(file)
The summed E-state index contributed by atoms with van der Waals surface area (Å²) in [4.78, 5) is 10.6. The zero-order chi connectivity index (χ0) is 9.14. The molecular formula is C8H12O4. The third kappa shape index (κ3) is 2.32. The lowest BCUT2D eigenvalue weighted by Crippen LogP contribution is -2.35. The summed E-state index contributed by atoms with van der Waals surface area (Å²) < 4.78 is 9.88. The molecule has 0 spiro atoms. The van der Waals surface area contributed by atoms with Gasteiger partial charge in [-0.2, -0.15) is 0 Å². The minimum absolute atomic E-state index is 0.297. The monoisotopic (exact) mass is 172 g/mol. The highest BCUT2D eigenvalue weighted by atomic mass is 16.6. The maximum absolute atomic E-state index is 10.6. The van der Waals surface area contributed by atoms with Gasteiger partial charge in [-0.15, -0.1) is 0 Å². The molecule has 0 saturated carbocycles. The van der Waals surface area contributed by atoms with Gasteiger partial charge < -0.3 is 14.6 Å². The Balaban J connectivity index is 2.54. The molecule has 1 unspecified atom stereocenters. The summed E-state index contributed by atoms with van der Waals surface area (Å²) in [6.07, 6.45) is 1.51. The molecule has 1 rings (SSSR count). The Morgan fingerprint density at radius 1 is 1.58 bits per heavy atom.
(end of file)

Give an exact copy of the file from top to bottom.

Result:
The summed E-state index contributed by atoms with van der Waals surface area (Å²) in [4.78, 5) is 10.6. The zero-order chi connectivity index (χ0) is 9.14. The molecular formula is C8H12O4. The third kappa shape index (κ3) is 2.32. The lowest BCUT2D eigenvalue weighted by Crippen LogP contribution is -2.35. The summed E-state index contributed by atoms with van der Waals surface area (Å²) < 4.78 is 9.88. The molecule has 0 spiro atoms. The van der Waals surface area contributed by atoms with Gasteiger partial charge in [-0.2, -0.15) is 0 Å². The minimum absolute atomic E-state index is 0.297. The monoisotopic (exact) mass is 172 g/mol. The highest BCUT2D eigenvalue weighted by atomic mass is 16.6. The maximum absolute atomic E-state index is 10.6. The van der Waals surface area contributed by atoms with Gasteiger partial charge in [-0.15, -0.1) is 0 Å². The molecule has 0 saturated carbocycles. The van der Waals surface area contributed by atoms with Gasteiger partial charge < -0.3 is 14.6 Å². The Balaban J connectivity index is 2.54. The molecule has 1 unspecified atom stereocenters. The summed E-state index contributed by atoms with van der Waals surface area (Å²) in [6.07, 6.45) is 1.51. The molecule has 1 rings (SSSR count). The Morgan fingerprint density at radius 1 is 1.58 bits per heavy atom.